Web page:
Among the Italian records there is one that we would have gladly done without: we are first in terms of number of young people who do not work or study, the so-called Neet (neither in employment nor in education or training). 2021 data from Eurostat they are rather alarming: young people who are not employed and not in education and training in the 15-29 age group have jumped – due to COVID – to 23.3% of the total of that generational segment. Greece, Bulgaria, Romania and Croatia do better than us. The most virtuous are the Netherlands (4.3%) and Sweden (7%).
The data is alarming because it involves several aspects. In addition to the economic one, inactivity is one a condition of discomfort and exclusion which deprives children of the hope of a future and planning (starting a family, buying a house, etc.). The phenomenon affects many categories: from the recent graduate who is looking for a job in line with his expectations (before eventually realigning himself downwards with what the market offers), to the young person who left his studies early, slipped into a spiral of marginality and demotivation. .
How to intervene on the phenomenon of young Neet
What can be done to stem and prevent such a deep-rooted and structural phenomenon? To prevent entry into the condition of Neet, according to many analysts, it is necessary to prevent and combat early school leaving and to support measures such as school-work alternation which have a long and deep-rooted history in the countries of central and northern Europe and which are instead very recent and still insufficient here. But also policies capable of supporting the process of emancipation of young people from families, with public supports that allow them to live alone, study and train without having to depend on family resources. The question that many are asking – in the light of the debate on Basic income – is whether subsidies and incentives are in fact a chronic form of welfare that actually discourages employment.
The French “Contrat d’Engagement Jeune”
France is bucking the trend. From March 2022, announced by Macron himself, the Commitment contract, a monthly allowance of 500 euros to all children who do not study and do not work paid for the duration of one year to all children with a monthly income of less than 497.50 euros. The beneficiaries of the new “Youth Engagement Contract»Will be boys aged between 16 and 25, an audience of 400 thousand young people, collateral victims of the pandemic, which in the last year has seen a decrease in recruitment under 30 equal to 77% and an increase in people enrolled in the Pôle emploi (the employment office) of 36%.
Those who receive it will have to undertake to attend a training course (from 15 to 20 hours per week) to learn a trade, train, find an apprenticeship or a job, thus intercepting the “hundreds of thousands of jobs” that according to Macron are available as of now in France. Public support will be stopped in the event of ‘non-compliance with commitments’ or ‘unjustified refusal’ of a job or training offer.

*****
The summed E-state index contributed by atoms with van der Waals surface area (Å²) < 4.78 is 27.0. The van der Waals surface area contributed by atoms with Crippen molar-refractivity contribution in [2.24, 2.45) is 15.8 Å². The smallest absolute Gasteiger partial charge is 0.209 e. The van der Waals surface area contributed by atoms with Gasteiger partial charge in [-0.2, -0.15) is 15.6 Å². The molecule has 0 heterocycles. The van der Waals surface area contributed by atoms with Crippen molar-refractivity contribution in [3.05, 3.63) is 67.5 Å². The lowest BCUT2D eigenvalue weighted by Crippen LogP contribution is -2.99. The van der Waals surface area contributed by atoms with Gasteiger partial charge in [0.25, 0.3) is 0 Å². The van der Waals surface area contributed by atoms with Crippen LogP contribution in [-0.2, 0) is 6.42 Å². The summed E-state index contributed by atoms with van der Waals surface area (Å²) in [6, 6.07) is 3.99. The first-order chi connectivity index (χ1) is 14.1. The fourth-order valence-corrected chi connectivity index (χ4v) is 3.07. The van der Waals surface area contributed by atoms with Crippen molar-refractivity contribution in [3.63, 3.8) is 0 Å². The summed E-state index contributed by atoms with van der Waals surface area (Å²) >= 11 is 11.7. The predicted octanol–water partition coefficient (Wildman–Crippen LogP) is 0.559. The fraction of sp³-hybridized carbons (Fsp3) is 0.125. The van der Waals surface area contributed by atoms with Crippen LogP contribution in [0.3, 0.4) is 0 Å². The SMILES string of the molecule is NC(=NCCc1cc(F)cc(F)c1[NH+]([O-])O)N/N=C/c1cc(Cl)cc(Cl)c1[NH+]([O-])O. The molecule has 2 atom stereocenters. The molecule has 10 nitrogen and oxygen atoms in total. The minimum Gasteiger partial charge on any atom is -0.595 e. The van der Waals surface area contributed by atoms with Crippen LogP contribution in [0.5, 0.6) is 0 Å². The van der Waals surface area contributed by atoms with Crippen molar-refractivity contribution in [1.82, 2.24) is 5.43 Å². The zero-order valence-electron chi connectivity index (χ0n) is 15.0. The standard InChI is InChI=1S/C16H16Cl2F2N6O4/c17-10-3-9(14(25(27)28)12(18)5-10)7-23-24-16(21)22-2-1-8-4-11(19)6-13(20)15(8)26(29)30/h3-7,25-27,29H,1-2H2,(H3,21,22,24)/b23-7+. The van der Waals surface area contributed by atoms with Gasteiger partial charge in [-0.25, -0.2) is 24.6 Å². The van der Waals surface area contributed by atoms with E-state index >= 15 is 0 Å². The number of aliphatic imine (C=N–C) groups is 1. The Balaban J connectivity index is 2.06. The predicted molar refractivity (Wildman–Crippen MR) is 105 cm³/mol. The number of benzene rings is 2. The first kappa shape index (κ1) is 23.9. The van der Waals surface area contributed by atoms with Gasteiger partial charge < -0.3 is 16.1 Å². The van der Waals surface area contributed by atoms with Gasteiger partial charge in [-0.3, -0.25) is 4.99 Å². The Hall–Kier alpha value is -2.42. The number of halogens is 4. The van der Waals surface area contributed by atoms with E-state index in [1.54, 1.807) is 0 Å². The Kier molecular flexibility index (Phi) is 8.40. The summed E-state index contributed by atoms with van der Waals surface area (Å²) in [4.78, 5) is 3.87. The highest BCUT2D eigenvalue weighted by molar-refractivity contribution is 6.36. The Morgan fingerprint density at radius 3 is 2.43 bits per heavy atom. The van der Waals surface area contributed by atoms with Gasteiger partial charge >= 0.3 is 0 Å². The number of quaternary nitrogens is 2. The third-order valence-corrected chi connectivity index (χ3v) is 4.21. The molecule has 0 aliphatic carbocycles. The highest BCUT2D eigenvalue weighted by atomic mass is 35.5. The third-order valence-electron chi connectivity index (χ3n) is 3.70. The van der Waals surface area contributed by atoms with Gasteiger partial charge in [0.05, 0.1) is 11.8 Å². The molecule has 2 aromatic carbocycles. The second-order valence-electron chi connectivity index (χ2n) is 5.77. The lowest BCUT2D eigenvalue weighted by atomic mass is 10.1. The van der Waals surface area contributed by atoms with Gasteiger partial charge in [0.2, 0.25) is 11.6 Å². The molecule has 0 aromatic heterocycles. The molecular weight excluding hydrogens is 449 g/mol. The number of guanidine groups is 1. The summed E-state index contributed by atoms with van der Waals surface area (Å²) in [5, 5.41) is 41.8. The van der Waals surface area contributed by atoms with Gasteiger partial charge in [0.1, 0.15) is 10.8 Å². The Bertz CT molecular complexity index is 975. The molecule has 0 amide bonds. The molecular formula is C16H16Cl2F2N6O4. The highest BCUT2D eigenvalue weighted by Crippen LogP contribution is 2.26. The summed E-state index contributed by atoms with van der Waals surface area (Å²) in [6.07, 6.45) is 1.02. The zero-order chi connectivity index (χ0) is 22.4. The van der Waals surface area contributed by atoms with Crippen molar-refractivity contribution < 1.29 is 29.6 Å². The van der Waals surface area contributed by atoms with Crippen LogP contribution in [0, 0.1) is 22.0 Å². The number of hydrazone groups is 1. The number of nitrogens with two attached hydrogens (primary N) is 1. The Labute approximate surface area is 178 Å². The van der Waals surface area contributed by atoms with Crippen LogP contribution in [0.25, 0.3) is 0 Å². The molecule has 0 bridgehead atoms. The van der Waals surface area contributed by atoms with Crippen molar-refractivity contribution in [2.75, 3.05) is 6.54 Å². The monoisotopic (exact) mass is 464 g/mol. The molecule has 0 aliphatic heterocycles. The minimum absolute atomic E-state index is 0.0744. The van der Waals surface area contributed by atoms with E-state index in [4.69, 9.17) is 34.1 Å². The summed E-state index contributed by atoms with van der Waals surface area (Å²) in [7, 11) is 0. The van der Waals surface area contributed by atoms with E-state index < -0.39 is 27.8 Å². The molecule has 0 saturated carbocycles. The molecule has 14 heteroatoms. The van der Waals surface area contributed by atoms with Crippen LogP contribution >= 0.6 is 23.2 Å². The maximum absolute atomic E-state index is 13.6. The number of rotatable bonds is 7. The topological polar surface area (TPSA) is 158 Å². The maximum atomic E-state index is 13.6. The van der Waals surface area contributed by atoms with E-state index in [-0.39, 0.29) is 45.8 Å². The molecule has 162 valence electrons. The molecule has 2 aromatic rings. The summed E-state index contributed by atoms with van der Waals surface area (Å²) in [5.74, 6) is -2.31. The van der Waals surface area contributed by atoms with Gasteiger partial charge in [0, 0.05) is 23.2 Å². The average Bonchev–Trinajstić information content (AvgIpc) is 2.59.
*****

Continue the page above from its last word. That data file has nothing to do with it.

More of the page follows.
In Spain, a bonus of 250 euros for under 35s
A bonus of € 250 per month for under 35s to help them pay the rent and a € 400 voucher for cultural expenses reserved for 18-year-olds. It is a budget law announced by Prime Minister Sanchez, which will be brought to the Parliament of Madrid in the next few days. An “anti-baby” measure (Sanchez’s words) that intends to favor the autonomy of young Spaniards who on average leave their homes at 29, well above the European average of 26, and in line with the Italian one, which has risen to 30.
The Employability Guarantee Program (GOL) arrives in Italy
In our country there is very little for young people, if we exclude the Bonus Culture, restricted to all those who have turned 18 in 2020. But there is something new on the front of employment policies. With the 2022 Budget Law, approved a few days ago by the Council of Ministers, the audience of subjects who will be able to access the new program is widening Employability Guarantee for Workers (GOL): the government’s maxi plan aimed at relaunching active employment policies financed mainly thanks to the resources of the Recovery Plan.
Taking charge, profiling, training and relocation of the unemployed and people in transition are the objectives of the new tool, with the aim of involving at least 3 million people by 2025. Of these, at least 75% must be women, unemployed long-term, people with disabilities, young people under 30, workers over 55. In addition, at least 800 thousand beneficiaries must be engaged in training activities, of which at least 300 thousand in courses to strengthen their digital skills.